Chapter 35 The people of the mist by H. Rider Haggar

For a while there was silence, then Juanna looked up, searching Olfan’s face with her eyes. Nothing was to be read there, for it was impossible to pierce the mask of solemn calm beneath which, in common with all his race, the king was accustomed to hide his thoughts. He leant on the shaft of his broad spear, his head bowed slightly as though in humility, his dark eyes fixed upon her face, immovable, impassive, a picture of savage dignity.

Indeed, Juanna was fain to confess to herself that she had never seen a grander specimen of the natural man than that presented by the chief of the People of the Mist, as he stood before her in her rock prison. The light of the candles fell full upon him, revealing his great girth and stature, beside which those of the finest men of her own race would have seemed insignificant. It shone upon the ivory torques, emblems of royalty, which were about his neck, wrists, and ankles, upon the glossy garments of black goat-skin that hung from his shoulders and middle, and the raven tresses of his hair bound back from his forehead by a narrow band of white linen, which showed in striking contrast against the clear olive colouring of his face and breast.

“Speak, Olfan,” said Juanna at length.

“It was told to me, Queen,” he answered in a low, full voice, “that you had words to say to me. Nevertheless, now as always, I obey you. Queen, I learn that your husband, he whom you loved, is dead, and believe me, I sorrow for you. In this shameful deed I had no hand; that, together with the end of the other white man and the dwarf, must be set down to the account of this priest, who swears that he was driven to it by the clamour of the people. Queen, they have all gone across the mountains and through the sky beyond, and you, like some weary dove, far travelled from a southern clime, are left a prey among the eagles of the People of the Mist.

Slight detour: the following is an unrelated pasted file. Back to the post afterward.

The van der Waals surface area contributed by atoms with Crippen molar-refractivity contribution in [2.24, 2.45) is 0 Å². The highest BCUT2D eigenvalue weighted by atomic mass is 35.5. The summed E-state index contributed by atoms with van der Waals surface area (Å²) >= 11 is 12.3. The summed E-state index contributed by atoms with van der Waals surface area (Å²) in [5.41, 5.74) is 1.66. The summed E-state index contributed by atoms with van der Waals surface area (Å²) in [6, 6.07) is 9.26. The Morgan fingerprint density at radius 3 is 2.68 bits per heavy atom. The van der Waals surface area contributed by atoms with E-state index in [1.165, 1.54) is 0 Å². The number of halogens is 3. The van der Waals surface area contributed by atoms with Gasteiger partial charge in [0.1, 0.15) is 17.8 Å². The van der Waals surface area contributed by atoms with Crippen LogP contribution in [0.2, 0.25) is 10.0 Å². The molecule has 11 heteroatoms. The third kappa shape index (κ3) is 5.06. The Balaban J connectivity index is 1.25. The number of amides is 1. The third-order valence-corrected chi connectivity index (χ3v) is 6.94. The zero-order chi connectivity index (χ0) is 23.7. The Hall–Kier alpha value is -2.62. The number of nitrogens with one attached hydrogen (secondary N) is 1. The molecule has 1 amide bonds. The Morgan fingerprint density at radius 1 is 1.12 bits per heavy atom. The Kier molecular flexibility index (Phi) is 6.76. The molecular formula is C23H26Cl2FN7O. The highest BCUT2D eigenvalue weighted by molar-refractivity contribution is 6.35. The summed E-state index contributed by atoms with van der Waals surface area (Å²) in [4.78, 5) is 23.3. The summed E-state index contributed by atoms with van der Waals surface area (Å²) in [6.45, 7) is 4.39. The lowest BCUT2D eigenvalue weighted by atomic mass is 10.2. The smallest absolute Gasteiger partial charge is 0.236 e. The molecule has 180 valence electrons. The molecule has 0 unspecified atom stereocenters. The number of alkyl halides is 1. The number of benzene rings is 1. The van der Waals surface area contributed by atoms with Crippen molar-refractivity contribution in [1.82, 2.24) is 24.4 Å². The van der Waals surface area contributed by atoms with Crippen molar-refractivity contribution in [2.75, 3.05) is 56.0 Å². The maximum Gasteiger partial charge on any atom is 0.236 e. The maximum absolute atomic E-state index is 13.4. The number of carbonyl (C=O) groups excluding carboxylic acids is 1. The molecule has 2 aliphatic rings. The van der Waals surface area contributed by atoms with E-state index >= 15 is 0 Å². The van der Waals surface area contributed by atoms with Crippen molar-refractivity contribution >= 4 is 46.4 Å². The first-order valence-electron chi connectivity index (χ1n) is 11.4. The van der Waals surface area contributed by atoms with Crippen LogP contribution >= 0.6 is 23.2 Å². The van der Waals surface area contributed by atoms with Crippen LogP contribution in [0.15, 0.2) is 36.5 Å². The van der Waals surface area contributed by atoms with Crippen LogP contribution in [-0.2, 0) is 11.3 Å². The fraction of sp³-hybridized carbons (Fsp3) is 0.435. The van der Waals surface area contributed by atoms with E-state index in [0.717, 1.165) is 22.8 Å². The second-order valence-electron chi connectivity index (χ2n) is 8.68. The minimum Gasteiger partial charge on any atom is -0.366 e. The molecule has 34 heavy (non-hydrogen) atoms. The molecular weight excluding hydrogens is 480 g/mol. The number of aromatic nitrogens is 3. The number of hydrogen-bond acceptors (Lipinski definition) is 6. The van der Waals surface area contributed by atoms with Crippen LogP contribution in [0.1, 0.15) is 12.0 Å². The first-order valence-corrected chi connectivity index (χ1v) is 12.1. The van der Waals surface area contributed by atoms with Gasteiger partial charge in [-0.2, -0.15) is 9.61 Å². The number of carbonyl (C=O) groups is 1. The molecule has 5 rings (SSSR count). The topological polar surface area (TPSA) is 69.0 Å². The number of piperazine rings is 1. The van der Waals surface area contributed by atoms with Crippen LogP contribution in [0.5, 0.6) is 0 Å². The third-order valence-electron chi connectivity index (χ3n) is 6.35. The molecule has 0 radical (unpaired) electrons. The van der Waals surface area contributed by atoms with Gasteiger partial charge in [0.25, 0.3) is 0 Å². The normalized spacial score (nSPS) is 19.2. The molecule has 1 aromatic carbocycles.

“But a few hours since I thought you dead also, for with all the thousands in the temple I believed that it was your fair body which Nam hurled at dawn from the brow of the statue, and I tell you that when I saw it, I, who am a warrior, wept and cursed myself, because, although I was a king, I had no power to save you. Afterwards this man, the high priest, came to me, telling me the truth and a plan that he had made for his own ends, whereby you might be saved alive and lifted up among the people, and he also might be saved, and my rule be made sure in the land.” And he ceased.

“What is this plan, Olfan?” asked Juanna, after a pause.

“Queen, it is that you should wed me, and appear before the people no longer as a goddess, but as a woman who has put on the flesh for her love’s sake. I know well that I am all unworthy of such honour, moreover, that your heart must be sore with the loss of one who was dear to you, and little set upon the finding of another husband; also I remember certain words that passed between us and a promise which I made. All these things I told to Nam, and he answered me saying that the matter was urgent, that here you could not be hid away for long, and that if I did not take you to wife then you must die. Therefore, because my love towards you is great, I said to him, ‘Go now and ask her if she will smile upon me if I come before her with such words.’